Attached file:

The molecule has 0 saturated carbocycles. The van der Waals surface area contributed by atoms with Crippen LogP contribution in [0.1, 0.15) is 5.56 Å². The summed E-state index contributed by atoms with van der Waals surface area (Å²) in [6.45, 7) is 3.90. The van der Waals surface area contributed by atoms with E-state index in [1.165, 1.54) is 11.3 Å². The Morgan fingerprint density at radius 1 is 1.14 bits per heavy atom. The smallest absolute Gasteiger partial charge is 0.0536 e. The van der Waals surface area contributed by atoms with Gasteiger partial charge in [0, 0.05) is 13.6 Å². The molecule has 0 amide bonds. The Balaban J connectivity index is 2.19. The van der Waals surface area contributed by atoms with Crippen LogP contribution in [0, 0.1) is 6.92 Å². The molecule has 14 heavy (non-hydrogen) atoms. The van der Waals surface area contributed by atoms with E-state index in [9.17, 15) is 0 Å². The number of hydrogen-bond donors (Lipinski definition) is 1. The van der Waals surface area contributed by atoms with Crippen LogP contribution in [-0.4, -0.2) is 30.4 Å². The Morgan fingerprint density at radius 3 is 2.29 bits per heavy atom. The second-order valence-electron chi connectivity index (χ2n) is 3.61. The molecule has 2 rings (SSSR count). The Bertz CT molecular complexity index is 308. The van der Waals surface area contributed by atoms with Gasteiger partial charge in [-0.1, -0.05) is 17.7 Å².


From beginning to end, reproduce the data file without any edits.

The molecule has 0 saturated carbocycles. The van der Waals surface area contributed by atoms with Crippen LogP contribution in [0.1, 0.15) is 5.56 Å². The summed E-state index contributed by atoms with van der Waals surface area (Å²) in [6.45, 7) is 3.90. The van der Waals surface area contributed by atoms with E-state index in [1.165, 1.54) is 11.3 Å². The Morgan fingerprint density at radius 1 is 1.14 bits per heavy atom. The smallest absolute Gasteiger partial charge is 0.0536 e. The van der Waals surface area contributed by atoms with Gasteiger partial charge in [0, 0.05) is 13.6 Å². The molecule has 0 amide bonds. The Balaban J connectivity index is 2.19. The van der Waals surface area contributed by atoms with Crippen LogP contribution in [0, 0.1) is 6.92 Å². The molecule has 14 heavy (non-hydrogen) atoms. The van der Waals surface area contributed by atoms with E-state index in [9.17, 15) is 0 Å². The number of hydrogen-bond donors (Lipinski definition) is 1. The van der Waals surface area contributed by atoms with Crippen LogP contribution in [-0.4, -0.2) is 30.4 Å². The Morgan fingerprint density at radius 3 is 2.29 bits per heavy atom. The second-order valence-electron chi connectivity index (χ2n) is 3.61. The molecule has 2 rings (SSSR count). The Bertz CT molecular complexity index is 308. The van der Waals surface area contributed by atoms with Gasteiger partial charge in [-0.1, -0.05) is 17.7 Å².